This is a show which sees a whole spectrum of characters brought to life on the stage by Sagar’s faultless performance – a nursery school supply-teacher which was perfectly observed with a dark edge; a ‘man’s man’ who running a ‘saucy dating space’; a 1920’s (ish) Deep-South wife and a talking animal. Through each of these, there is a strong, clear and hard-hitting message about the strength of women and the toxic masculinity which continues to undermine. It is a narrative that carries the comedy down dark and unexpected turns. Each character’s stereotypes are thrown into both the light and the dark.

Fiona is a performer with a wealth of talent and brings it to the stage with a great amount of energy and verve.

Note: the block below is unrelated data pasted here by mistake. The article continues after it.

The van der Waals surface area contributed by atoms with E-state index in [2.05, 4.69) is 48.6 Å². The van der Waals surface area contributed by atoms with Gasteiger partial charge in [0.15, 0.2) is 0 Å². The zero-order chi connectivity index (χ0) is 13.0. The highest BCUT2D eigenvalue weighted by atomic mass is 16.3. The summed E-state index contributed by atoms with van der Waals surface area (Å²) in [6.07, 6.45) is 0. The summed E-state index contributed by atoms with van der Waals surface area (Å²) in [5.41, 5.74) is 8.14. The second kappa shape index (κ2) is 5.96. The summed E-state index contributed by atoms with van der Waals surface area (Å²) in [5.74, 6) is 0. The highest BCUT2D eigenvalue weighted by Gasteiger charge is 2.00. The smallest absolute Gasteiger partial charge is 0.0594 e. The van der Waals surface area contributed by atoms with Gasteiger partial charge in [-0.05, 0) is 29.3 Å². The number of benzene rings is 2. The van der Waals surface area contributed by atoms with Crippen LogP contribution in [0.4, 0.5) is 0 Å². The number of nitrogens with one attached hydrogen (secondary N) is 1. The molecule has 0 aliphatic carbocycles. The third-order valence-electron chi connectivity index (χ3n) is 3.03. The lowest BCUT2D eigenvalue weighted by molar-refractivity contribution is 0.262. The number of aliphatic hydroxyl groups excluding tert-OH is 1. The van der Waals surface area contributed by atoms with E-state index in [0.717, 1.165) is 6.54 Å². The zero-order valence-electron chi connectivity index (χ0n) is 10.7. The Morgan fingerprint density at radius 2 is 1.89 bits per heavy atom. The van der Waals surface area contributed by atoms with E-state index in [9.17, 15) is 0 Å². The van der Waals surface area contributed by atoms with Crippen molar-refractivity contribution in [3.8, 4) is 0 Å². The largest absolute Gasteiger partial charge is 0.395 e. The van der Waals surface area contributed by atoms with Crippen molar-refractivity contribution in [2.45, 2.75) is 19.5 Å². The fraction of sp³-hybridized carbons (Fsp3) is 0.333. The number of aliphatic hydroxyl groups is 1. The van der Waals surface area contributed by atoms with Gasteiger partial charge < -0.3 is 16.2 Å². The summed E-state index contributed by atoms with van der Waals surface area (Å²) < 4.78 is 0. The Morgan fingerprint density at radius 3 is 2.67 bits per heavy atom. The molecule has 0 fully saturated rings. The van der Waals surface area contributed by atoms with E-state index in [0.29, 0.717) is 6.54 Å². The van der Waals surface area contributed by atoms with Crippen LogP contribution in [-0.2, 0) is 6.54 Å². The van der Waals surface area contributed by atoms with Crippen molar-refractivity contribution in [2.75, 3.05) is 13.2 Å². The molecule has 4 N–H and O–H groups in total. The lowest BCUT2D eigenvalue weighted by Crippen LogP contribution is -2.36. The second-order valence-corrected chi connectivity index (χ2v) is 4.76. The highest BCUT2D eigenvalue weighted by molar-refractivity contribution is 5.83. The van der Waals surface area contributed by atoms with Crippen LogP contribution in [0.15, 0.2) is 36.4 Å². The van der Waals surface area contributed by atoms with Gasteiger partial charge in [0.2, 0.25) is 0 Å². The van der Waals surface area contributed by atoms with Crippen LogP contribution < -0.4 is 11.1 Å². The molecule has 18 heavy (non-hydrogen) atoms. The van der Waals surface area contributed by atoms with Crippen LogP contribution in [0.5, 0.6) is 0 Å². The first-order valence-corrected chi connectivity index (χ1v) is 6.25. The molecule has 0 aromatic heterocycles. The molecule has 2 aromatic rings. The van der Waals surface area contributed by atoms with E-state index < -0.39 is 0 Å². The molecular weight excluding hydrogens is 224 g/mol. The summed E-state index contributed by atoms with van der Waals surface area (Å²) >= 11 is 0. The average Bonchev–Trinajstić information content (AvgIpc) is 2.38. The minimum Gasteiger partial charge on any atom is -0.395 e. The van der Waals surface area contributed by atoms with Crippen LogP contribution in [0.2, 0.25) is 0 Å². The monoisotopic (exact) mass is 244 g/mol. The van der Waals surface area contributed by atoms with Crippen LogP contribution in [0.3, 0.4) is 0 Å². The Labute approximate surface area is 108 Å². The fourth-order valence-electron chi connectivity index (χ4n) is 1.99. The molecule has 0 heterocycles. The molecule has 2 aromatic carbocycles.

Written by Christopher Moriarty.

Fiona Sagar – Sagar Dreamcast

Laughing Horse @ City Cafe, 1810

2nd – 26th August (except 14th)

James Nokise – Britain, Let’s Talk About The Golliwogs

James Nokise – Britain, Let’s Talk About The Golliwogs
Fireside (Venue 75) Aug 2-26th
Free Festival

Bunbury Rating – ⭐⭐⭐⭐⭐

This informative, well thought out show deals with the subjects of race, identity and racism which can be exceptionally difficult to talk and hear about for some. It is however dealt with in the most delicate, funny and bold way possible by James Nokise, a highly charismatic man with a gorgeous voice that envelopes the audience and puts them at ease.
It is clear from the start that an exceptional level of research has gone into this show made evident with little details which add to the overall breathtaking quality of the show.
It really is like nothing else you will see on the Fringe, with a deep beauty in terms of language usage and journey, Nokise effortlessly proves that he is a natural story teller.